There are many types of human coronaviruses including some that commonly cause mild upper-respiratory tract illnesses. COVID-19 is a new disease, caused be a novel (or new) coronavirus that has not previously been seen in humans. (source: CDC.gov)

Who is most affected by COVID-19?

The elderly (over age 65) and those with compromised immune systems or underlying health conditions such as high blood pressure, heart disease, diabetes, lung disease such as COPD, or obesity are at the greatest risk for serious effects from COVID-19.

How can I best protect myself and my family?

While there’s not yet a vaccine for COVID-19, the best prevention and treatments are methods that have been practiced for years when dealing with flu and respiratory illnesses. The best way to prevent illness is to avoid being exposed to the virus.

Health officials remind people that preventive actions to help impede the spread of respiratory diseases include:

  • avoid close contact with people who are sick
  • stay home and avoid contact with persons in poor health
  • avoid touching your eyes, nose and mouth with unwashed hands
  • cover coughs or sneezes with a tissue, then dispose of the tissue
  • per CDC guidelines, cover the mouth and nose with a cloth face cover (NOT a facemask meant for a healthcare worker) whenever in public or around others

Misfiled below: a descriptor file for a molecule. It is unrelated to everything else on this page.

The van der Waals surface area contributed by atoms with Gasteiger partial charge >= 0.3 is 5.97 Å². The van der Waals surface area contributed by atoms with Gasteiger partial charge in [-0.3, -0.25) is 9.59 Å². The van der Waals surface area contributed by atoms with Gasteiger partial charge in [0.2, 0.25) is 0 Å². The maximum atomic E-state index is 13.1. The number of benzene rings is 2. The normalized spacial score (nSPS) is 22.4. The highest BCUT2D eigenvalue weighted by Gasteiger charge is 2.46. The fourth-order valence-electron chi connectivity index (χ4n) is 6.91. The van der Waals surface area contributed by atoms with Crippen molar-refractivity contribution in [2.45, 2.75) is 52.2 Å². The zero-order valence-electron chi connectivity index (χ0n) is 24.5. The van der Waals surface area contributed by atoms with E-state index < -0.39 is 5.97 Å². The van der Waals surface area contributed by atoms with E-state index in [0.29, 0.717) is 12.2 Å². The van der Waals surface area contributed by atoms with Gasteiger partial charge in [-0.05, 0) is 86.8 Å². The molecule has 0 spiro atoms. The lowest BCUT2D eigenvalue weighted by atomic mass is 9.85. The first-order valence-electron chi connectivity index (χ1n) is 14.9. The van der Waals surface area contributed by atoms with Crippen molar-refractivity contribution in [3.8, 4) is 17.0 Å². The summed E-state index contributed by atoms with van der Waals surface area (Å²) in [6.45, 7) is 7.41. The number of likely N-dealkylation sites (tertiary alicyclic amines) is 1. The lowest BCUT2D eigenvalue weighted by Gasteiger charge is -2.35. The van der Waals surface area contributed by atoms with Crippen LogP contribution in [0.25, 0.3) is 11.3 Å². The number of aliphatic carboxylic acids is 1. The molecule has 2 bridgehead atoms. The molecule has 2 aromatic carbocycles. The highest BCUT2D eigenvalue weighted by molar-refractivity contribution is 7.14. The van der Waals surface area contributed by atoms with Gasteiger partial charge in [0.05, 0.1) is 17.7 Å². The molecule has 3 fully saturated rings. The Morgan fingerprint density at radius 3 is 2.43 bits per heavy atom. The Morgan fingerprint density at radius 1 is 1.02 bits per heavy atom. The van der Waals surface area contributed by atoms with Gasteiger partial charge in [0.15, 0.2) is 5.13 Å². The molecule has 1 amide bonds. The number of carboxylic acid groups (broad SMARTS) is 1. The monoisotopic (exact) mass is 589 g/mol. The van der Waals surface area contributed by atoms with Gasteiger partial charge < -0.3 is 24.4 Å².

• wash hands often with soap and water for at least 20 seconds, especially after going to the bathroom, before eating and after blowing the nose, coughing or sneezing
  • if soap and water are not readily available, use an alcohol-based hand sanitizer with at least 60 percent alcohol; always wash hands with soap and water if hands are visibly dirty
  • clean and disinfect frequently touched objects and surfaces using a regular household cleaning spray or wipe

Learn how to protect yourself and others at CDC.gov

Should I wear a facemask?

A significant portion of individuals with coronavirus lack symptoms (“asymptomatic”) and even those who eventually develop symptoms (“pre-symptomatic”) can transmit the virus to others before showing symptoms.  This means that the virus can spread between people interacting in close proximity—for example, speaking, coughing, or sneezing—even if those people are not exhibiting symptoms.  

Therefore, the CDC recommends that individuals cover the mouth and nose with a cloth face cover whenever it’s necessary to go out in public. This is especially important in public settings where other social distancing measures are difficult to maintain (e.g., grocery stores and pharmacies) in areas of significant community-based transmission. 

Do NOT use a facemask meant for a healthcare worker. The cloth face cover is not a substitute for social distancing, but is meant as a further protection. A cloth face cover should not be used on a child under age 2 or anyone who has trouble breathing or is unable to remove it without assistance. Read more at CDC.gov